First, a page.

Defendants filed the instant Motion to Dismiss on June 10, 2019, seeking to dismiss all of McKey's claims for failure to state a claim under Fed.R.Civ.P. 12(b)(6).[20] McKey opposes the Motion, asserting that the Motion should be denied because she has alleged sufficient facts in support of each of her claims.[21] In response, Defendants maintain that the Motion should be granted.[22]


A. Rule 12(b)(6) Standard

It is well-settled in this Circuit that motions to dismiss under Fed.R.Civ.P. 12(b)(6) are viewed with disfavor and are rarely granted.[23] To overcome a defendant's motion to dismiss, a plaintiff must plead a plausible claim for relief.[24] A claim is plausible if it is pleaded with factual content that allows the court to reasonably infer that the defendant is liable for the misconduct alleged.[25] But, no matter the factual content, a claim is not plausible if it rests on a legal theory that is not cognizable.[26]In ruling on a motion to dismiss, the Court accepts all well-pleaded facts as true and views those facts in the light most favorable to the plaintiff.[27] However, the factual allegations must be enough to raise a right to relief above the speculative level on the assumption that all of the complaint's allegations are true.[28] “[C]onclusory allegations or legal conclusions masquerading as factual conclusions will not suffice to prevent a motion to dismiss.”[29] In deciding a Rule 12(b)(6) motion to dismiss, a court is generally prohibited from considering information outside the pleadings, but may consider documents outside of the complaint when they are: (1) attached to the motion; (2) referenced in the complaint; and (3) central to the plaintiff's claims.[30] The Court can also take judicial notice of matters that are of public record, including pleadings that have been filed in a federal or state court.[31]


A. McKey's 42 U.S.C. § 1983 Claims Against the Library Board Must Be Dismissed for Failure to State a Plausible Claim for Municipal Liability.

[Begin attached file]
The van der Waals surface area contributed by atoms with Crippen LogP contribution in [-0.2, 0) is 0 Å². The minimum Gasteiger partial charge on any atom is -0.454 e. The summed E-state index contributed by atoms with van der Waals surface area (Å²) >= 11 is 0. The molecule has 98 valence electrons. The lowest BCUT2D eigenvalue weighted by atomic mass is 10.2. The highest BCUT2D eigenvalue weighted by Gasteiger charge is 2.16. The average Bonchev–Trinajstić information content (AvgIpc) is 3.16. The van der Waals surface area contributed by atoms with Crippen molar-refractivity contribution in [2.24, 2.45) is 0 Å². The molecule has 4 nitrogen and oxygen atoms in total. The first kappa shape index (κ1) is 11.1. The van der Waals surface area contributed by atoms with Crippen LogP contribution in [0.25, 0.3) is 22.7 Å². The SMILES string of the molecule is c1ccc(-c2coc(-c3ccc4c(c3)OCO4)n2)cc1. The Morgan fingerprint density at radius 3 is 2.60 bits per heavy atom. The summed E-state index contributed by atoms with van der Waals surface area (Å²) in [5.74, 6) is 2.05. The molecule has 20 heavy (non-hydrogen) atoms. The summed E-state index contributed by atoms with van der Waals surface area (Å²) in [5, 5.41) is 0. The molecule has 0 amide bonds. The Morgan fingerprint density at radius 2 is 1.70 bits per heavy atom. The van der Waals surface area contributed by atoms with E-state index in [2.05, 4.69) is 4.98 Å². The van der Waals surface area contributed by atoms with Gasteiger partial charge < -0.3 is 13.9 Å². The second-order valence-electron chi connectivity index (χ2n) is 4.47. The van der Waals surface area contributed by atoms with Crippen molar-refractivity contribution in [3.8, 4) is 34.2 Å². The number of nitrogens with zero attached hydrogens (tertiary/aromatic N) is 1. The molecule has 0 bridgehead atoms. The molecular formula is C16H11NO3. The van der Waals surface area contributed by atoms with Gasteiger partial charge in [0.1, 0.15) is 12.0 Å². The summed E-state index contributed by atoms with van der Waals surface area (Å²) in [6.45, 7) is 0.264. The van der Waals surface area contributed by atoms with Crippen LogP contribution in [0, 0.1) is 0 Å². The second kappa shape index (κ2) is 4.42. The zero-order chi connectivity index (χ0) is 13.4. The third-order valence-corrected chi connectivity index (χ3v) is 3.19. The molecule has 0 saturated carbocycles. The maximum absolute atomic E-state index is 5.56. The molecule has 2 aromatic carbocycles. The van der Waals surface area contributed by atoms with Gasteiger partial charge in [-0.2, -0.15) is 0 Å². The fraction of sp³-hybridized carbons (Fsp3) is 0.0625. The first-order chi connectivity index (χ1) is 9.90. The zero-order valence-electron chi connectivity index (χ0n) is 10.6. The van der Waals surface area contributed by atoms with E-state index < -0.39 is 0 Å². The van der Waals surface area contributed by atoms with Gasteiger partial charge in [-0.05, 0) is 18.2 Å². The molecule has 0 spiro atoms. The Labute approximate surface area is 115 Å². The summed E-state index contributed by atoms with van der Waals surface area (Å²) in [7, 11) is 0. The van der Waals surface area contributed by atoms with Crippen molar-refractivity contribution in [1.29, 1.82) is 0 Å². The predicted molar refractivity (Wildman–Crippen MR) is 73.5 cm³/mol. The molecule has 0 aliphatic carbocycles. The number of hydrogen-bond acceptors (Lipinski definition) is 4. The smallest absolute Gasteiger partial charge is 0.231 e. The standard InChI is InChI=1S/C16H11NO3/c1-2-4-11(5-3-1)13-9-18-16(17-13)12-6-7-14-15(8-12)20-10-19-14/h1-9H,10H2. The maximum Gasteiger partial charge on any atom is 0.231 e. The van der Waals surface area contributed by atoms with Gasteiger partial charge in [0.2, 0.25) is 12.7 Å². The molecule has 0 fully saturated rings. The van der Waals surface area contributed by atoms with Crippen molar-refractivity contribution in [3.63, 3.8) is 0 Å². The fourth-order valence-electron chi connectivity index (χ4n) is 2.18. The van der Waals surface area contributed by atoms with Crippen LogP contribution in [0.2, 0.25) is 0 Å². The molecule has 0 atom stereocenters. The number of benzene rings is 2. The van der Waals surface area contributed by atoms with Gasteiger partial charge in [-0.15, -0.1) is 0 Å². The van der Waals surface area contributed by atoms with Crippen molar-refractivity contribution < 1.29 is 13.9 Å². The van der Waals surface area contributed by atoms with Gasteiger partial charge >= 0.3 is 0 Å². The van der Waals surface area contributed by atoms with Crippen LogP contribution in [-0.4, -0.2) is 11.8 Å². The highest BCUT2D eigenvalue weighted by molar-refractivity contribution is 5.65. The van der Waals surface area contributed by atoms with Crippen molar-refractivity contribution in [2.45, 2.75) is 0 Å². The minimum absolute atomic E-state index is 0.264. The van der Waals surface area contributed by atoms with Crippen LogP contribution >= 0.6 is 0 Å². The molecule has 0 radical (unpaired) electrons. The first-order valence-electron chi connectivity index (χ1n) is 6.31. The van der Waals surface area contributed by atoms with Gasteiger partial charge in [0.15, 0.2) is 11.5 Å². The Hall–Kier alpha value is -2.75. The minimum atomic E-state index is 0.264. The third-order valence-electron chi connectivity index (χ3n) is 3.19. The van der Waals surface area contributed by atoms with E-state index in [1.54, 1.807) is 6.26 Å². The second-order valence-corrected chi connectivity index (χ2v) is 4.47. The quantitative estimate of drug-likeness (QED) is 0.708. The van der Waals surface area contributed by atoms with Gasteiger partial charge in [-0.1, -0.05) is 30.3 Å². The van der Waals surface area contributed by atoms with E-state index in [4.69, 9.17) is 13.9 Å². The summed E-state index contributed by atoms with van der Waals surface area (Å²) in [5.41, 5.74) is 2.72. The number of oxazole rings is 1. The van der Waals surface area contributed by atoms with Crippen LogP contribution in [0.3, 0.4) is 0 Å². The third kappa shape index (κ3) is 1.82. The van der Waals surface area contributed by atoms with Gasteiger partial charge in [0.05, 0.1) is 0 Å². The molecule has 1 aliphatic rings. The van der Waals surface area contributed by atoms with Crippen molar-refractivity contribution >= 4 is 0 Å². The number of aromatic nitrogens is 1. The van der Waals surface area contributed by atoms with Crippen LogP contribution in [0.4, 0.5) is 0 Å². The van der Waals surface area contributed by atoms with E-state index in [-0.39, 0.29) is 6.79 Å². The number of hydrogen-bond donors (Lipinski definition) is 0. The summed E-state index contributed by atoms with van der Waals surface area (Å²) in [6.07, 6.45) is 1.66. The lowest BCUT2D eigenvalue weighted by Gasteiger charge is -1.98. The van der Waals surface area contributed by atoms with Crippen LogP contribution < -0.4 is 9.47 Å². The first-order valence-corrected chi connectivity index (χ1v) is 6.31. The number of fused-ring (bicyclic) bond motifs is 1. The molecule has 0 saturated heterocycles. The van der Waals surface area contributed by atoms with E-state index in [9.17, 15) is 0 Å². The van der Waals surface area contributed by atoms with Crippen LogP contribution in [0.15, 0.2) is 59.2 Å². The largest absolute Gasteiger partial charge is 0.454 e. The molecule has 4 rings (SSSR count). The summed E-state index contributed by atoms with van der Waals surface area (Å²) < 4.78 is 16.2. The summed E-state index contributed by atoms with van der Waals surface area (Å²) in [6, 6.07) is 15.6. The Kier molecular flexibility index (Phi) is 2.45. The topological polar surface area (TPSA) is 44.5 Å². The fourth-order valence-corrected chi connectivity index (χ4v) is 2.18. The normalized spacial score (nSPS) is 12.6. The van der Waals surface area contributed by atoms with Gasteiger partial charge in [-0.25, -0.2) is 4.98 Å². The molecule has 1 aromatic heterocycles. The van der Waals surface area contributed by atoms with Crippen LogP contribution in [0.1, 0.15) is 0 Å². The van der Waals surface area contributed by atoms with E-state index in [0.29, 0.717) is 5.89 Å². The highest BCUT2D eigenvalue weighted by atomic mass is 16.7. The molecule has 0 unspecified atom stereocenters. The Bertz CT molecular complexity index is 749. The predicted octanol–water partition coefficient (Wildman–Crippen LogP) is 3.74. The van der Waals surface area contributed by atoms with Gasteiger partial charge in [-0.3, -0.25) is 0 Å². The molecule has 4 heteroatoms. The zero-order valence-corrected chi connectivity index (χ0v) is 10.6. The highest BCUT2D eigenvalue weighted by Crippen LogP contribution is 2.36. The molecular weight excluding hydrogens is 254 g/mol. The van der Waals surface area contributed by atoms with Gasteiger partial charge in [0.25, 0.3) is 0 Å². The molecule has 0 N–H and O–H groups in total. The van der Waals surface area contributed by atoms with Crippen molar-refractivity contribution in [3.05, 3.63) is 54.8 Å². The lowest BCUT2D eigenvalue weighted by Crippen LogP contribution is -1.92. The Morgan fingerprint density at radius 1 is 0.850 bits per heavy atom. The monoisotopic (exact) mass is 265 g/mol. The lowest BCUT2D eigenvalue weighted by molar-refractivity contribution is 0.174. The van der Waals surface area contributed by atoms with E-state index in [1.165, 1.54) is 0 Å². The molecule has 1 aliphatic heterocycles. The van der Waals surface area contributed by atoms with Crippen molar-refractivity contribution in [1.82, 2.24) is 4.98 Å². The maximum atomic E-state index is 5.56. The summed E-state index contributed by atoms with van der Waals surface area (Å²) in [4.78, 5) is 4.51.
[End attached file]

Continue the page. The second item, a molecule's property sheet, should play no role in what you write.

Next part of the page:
McKey has asserted three claims under 42 U.S.C. § 1983 against the “Defendants, ” alleging that: (1) Defendants willfully and maliciously caused her detention and prosecution without probable cause and in violation of the Fourth Amendment; (2) Defendants caused her detention and prosecution based on her race, in violation of the Equal Protection Clause of the Fourteenth Amendment; and (3) Defendants violated her rights to due process under the Fourteenth Amendment after her arrest, but before the conclusion of her criminal prosecution, by intentionally losing and/or destroying several items of material evidence.[32]

Under 42 U.S.C. § 1983, every person who, under color of any state law, subjects or causes to be subjected, any person within the jurisdiction of the United States to a “deprivation of any rights, privileges, or immunities under the Constitution and laws, shall be liable to the party injured in an action at law, suit in equity, or other proper proceeding for redress.”[33] To state a viable § 1983 claim, the complaint must allege: (1) the violation of a constitutional right; and (2) that the violation was committed by a person acting under color of state law.[34] The Supreme Court has made clear that, “a municipality cannot be held liable under § 1983 on a respondeat superior theory.”[35] According to the Fifth Circuit, “A municipality is liable only for acts directly attributable to it ‘through some official action of imprimatur.'”[36]“To establish municipal liability under § 1983, a plaintiff must show the deprivation of a federally protected right caused by action taken ‘pursuant to an official municipal policy.'”[37]

A plaintiff asserting a claim against a municipality under § 1983 must allege: (1) the existence of an official policy or custom; (2) a policymaker's actual or constructive knowledge of the policy or custom; and (3) a constitutional violation whose “moving force” is that policy or custom.[38] An “official policy or custom” can be shown through evidence of “an actual policy, regulation or decision that is officially adopted and promulgated by lawmakers or others with policymaking authority.”[39]The Fifth Circuit has held that the plaintiff must identify “each and any policy which allegedly caused constitutional violations ....”[40] The Fifth Circuit has also recognized that a single decision by a policymaker may, under certain circumstances, constitute a policy for which a municipality may be liable.[41] However, the Fifth Circuit cautioned that, “this ‘single incident exception' is extremely narrow and gives rise to municipal liability only if the municipal actor is...